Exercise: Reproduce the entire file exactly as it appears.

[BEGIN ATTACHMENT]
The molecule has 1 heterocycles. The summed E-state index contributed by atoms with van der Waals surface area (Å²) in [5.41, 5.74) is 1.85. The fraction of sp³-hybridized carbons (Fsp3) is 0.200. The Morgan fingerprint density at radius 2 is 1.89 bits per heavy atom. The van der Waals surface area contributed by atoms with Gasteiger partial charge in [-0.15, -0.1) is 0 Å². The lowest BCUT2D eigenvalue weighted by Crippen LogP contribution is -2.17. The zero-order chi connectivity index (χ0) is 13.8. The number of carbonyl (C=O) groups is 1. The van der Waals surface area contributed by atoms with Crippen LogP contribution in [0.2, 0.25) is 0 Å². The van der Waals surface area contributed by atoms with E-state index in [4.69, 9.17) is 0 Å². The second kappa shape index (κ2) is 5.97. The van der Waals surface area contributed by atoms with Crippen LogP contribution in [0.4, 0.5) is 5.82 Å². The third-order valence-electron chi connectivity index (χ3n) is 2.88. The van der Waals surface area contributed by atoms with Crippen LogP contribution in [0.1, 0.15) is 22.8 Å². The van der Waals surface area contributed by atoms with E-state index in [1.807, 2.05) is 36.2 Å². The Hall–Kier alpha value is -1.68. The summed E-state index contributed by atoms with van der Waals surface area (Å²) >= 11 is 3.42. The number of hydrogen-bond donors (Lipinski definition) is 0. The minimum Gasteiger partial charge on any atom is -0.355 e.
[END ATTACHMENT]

The molecule has 1 heterocycles. The summed E-state index contributed by atoms with van der Waals surface area (Å²) in [5.41, 5.74) is 1.85. The fraction of sp³-hybridized carbons (Fsp3) is 0.200. The Morgan fingerprint density at radius 2 is 1.89 bits per heavy atom. The van der Waals surface area contributed by atoms with Gasteiger partial charge in [-0.15, -0.1) is 0 Å². The lowest BCUT2D eigenvalue weighted by Crippen LogP contribution is -2.17. The zero-order chi connectivity index (χ0) is 13.8. The number of carbonyl (C=O) groups is 1. The van der Waals surface area contributed by atoms with Crippen LogP contribution in [0.2, 0.25) is 0 Å². The van der Waals surface area contributed by atoms with E-state index in [4.69, 9.17) is 0 Å². The second kappa shape index (κ2) is 5.97. The van der Waals surface area contributed by atoms with Crippen LogP contribution in [0.4, 0.5) is 5.82 Å². The third-order valence-electron chi connectivity index (χ3n) is 2.88. The van der Waals surface area contributed by atoms with Crippen LogP contribution in [0.1, 0.15) is 22.8 Å². The van der Waals surface area contributed by atoms with E-state index in [1.807, 2.05) is 36.2 Å². The Hall–Kier alpha value is -1.68. The summed E-state index contributed by atoms with van der Waals surface area (Å²) >= 11 is 3.42. The number of hydrogen-bond donors (Lipinski definition) is 0. The minimum Gasteiger partial charge on any atom is -0.355 e.